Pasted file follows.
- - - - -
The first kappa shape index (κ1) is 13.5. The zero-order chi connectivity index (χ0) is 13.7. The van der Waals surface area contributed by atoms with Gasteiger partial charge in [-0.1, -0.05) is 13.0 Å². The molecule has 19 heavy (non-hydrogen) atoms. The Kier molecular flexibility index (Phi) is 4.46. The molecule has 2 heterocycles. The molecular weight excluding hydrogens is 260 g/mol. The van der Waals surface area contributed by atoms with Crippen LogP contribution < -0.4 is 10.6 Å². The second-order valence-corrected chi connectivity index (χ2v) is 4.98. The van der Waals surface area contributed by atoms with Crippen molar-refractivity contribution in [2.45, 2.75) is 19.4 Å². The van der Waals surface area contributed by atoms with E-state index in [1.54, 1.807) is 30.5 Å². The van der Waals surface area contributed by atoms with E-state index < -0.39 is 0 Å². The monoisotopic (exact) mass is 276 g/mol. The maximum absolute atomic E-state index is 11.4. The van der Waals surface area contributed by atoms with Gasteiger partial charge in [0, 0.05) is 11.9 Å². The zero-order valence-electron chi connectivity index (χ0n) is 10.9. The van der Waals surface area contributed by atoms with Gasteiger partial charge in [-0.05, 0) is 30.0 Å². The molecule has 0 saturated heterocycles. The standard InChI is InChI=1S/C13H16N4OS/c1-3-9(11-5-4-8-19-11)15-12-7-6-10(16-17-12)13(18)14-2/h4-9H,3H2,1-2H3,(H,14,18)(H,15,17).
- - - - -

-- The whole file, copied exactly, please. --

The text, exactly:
The first kappa shape index (κ1) is 13.5. The zero-order chi connectivity index (χ0) is 13.7. The van der Waals surface area contributed by atoms with Gasteiger partial charge in [-0.1, -0.05) is 13.0 Å². The molecule has 19 heavy (non-hydrogen) atoms. The Kier molecular flexibility index (Phi) is 4.46. The molecule has 2 heterocycles. The molecular weight excluding hydrogens is 260 g/mol. The van der Waals surface area contributed by atoms with Crippen LogP contribution < -0.4 is 10.6 Å². The second-order valence-corrected chi connectivity index (χ2v) is 4.98. The van der Waals surface area contributed by atoms with Crippen molar-refractivity contribution in [2.45, 2.75) is 19.4 Å². The van der Waals surface area contributed by atoms with E-state index in [1.54, 1.807) is 30.5 Å². The van der Waals surface area contributed by atoms with E-state index < -0.39 is 0 Å². The monoisotopic (exact) mass is 276 g/mol. The maximum absolute atomic E-state index is 11.4. The van der Waals surface area contributed by atoms with Gasteiger partial charge in [0, 0.05) is 11.9 Å². The zero-order valence-electron chi connectivity index (χ0n) is 10.9. The van der Waals surface area contributed by atoms with Gasteiger partial charge in [-0.05, 0) is 30.0 Å². The molecule has 0 saturated heterocycles. The standard InChI is InChI=1S/C13H16N4OS/c1-3-9(11-5-4-8-19-11)15-12-7-6-10(16-17-12)13(18)14-2/h4-9H,3H2,1-2H3,(H,14,18)(H,15,17).